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UBC - A new player in the HM race - 13 Jun 07



Hair follicles could help cure paralysis, neurological disease
New cell source will build neurons, blood vessels, brain tissue
Laura Payton, The Province
Published: Wednesday, June 13, 2007

Stem cells found in hair follicles could one day heal people with paralysis or neurological diseases, says a doctor coming to Vancouver for the fifth International Congress on Hair Research today.

Stem cells can be grown into different types of tissue. The ones thought to have the most potential to heal are embryonic stem cells, which are controversial because the embryo is destroyed when the cells are harvested.

“We think that hair-follicle stem cells may be an alternative for many of the applications,” said Dr. Robert Hoffman, a San Diego researcher.

They’re very readily accessible [and] it’s not an invasive procedure."

Hoffman’s research team found that hair-follicle stem cells could form the cells that build neurons, blood vessels, muscle cells and brain tissue.

In an experiment to be presented at this week’s congress, mice with severed spines regained partial use of their legs after stem cells originally from hair follicles were injected into their spinal column.

A laboratory at the University of British Columbia (UBC), Canada, is also delving below the skin’s surface to look at hair follicles.

Researchers know that hair follicles provide the cells that regenerate and heal skin.

The UBC lab, one of only a few that deal with hair research, is investigating the connection between the immune system and hair growth, as well as between hormones, aging and hair growth.

Much of the university lab’s research, however, will apply to solving pattern baldness by implanting cultured hair cells into bald skin.

“We’re still a few years away from [making it a standard procedure]” said Dr Kevin McElwee , the lab’s clinical director and one of a few people in the world with a doctoral degree in hair biology.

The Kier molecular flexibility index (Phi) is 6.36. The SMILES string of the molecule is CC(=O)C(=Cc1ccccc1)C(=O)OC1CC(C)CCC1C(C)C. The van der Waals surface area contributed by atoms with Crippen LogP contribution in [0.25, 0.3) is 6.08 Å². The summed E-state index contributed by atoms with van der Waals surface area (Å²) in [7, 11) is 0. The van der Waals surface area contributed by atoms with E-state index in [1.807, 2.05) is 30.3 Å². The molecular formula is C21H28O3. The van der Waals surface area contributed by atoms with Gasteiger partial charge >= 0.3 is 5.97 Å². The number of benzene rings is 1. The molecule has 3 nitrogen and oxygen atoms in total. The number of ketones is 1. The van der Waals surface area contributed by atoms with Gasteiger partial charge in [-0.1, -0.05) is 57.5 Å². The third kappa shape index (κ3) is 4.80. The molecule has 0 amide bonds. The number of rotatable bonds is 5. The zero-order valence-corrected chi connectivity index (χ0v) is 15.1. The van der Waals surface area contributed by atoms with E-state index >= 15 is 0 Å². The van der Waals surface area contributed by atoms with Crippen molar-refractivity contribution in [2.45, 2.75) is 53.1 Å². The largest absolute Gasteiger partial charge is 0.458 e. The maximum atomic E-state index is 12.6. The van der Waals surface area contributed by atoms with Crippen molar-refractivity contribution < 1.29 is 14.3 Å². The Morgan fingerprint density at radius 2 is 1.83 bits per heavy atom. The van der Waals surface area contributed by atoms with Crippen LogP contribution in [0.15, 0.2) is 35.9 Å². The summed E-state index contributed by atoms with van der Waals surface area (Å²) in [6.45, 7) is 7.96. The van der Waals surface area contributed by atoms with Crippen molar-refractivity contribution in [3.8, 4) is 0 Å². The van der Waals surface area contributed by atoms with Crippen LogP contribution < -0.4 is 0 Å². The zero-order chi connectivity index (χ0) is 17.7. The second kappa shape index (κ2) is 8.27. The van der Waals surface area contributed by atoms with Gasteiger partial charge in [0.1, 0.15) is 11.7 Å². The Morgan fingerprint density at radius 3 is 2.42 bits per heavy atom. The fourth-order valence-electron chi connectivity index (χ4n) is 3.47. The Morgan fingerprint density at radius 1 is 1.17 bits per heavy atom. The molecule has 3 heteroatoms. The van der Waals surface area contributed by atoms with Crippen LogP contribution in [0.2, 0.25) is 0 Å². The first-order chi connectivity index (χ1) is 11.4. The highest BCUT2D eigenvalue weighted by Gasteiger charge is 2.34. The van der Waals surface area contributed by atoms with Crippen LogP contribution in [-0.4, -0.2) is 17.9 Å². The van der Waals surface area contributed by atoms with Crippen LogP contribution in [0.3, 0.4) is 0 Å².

But people looking for a new baldness treatment can take comfort in the researchers’ empathy for them.

“There are a number of us [in the lab] who are motivated to find a treatment for pattern baldness,” admitted McElwee.



University of British Columbia’s website:



So it seems like other companies/research groups (UBC and that Japanese company mentioned the other day) are going a similar route for thier HM protocol (ie; cultured DP Cells). This indicates a consensus of opinion about the future of HM. Intercytex just seem to be several years ahead of the curve!


UBC brought McElwee on a few years ago after his ground-breaking German paper that proved HM stimulation. Amazingly, he attempted to get corporate funding at that time, and nobody was interested. It is nice to see that UBC is allowing him to continue to work in the HM direction. Since he is among the top HM researchers in the world, it is probably no coincidence that the conference is located in Canada this year.

Having said that, I don’t expect a cure out of McElwee soon. But I think it goes to show that even if ICX were to completely fall flat on its face, sooner or later somebody else is going to come along and solve this. We already saw this happen once with Gho. He couldn’t bring his protocol to fruition, but then along came ICX. Each time someone fails, someone else steps up, and the next round of research matures compared to the last. That is the nature of scientific progression.

We are going to get our hair back. Of course the question is when? But in a way, that doesn’t really matter that much. It is just nice to know that it’s coming back:-)


Dr Kevin McElwee…he’s baaaaack. From the days of posting on Alt Baldspot, I always had a hunch that he would do bigger and better things.


» Dr Kevin McElwee…he’s baaaaack. From the days of posting on Alt Baldspot,
» I always had a hunch that he would do bigger and better things.

Isn’t it nice to read about real scientist doing real things in the forum instead of reading about the axis of shampoo a la widowspeak, hitlerspeak is going bald, diamond dave, and kramer?


Nice find…I graduated from this University not to long ago now. I had no idea they were into hair multiplication as well.